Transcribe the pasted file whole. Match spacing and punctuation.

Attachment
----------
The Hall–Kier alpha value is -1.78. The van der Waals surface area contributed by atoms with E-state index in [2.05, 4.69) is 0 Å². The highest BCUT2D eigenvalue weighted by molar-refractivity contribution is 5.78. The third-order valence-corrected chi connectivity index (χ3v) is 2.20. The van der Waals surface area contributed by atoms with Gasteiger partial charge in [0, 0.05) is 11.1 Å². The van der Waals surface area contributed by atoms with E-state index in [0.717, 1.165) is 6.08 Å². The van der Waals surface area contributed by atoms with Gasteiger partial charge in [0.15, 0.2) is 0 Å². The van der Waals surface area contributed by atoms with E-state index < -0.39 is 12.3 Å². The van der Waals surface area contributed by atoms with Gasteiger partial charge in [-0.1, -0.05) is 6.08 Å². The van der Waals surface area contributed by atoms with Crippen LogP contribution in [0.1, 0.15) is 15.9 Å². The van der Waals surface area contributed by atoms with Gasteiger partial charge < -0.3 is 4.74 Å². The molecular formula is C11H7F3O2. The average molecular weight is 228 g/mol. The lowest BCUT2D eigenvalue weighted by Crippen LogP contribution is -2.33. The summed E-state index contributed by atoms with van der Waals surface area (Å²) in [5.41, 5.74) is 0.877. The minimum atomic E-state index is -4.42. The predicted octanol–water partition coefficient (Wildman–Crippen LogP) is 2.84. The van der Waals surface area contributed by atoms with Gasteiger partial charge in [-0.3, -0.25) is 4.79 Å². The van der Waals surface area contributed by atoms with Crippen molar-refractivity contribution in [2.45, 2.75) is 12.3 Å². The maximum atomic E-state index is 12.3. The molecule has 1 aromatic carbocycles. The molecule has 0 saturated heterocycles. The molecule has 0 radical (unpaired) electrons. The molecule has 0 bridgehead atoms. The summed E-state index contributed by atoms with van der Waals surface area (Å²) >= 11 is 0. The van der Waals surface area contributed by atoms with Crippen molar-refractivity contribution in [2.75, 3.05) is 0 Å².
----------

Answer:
The Hall–Kier alpha value is -1.78. The van der Waals surface area contributed by atoms with E-state index in [2.05, 4.69) is 0 Å². The highest BCUT2D eigenvalue weighted by molar-refractivity contribution is 5.78. The third-order valence-corrected chi connectivity index (χ3v) is 2.20. The van der Waals surface area contributed by atoms with Gasteiger partial charge in [0, 0.05) is 11.1 Å². The van der Waals surface area contributed by atoms with E-state index in [0.717, 1.165) is 6.08 Å². The van der Waals surface area contributed by atoms with Gasteiger partial charge in [0.15, 0.2) is 0 Å². The van der Waals surface area contributed by atoms with E-state index < -0.39 is 12.3 Å². The van der Waals surface area contributed by atoms with Gasteiger partial charge in [-0.1, -0.05) is 6.08 Å². The van der Waals surface area contributed by atoms with Crippen LogP contribution in [0.1, 0.15) is 15.9 Å². The van der Waals surface area contributed by atoms with Gasteiger partial charge < -0.3 is 4.74 Å². The molecular formula is C11H7F3O2. The average molecular weight is 228 g/mol. The lowest BCUT2D eigenvalue weighted by Crippen LogP contribution is -2.33. The summed E-state index contributed by atoms with van der Waals surface area (Å²) in [5.41, 5.74) is 0.877. The minimum atomic E-state index is -4.42. The predicted octanol–water partition coefficient (Wildman–Crippen LogP) is 2.84. The van der Waals surface area contributed by atoms with Gasteiger partial charge in [-0.3, -0.25) is 4.79 Å². The van der Waals surface area contributed by atoms with Crippen molar-refractivity contribution in [2.45, 2.75) is 12.3 Å². The maximum atomic E-state index is 12.3. The molecule has 1 aromatic carbocycles. The molecule has 0 saturated heterocycles. The molecule has 0 radical (unpaired) electrons. The molecule has 0 bridgehead atoms. The summed E-state index contributed by atoms with van der Waals surface area (Å²) >= 11 is 0. The van der Waals surface area contributed by atoms with Crippen molar-refractivity contribution in [2.75, 3.05) is 0 Å².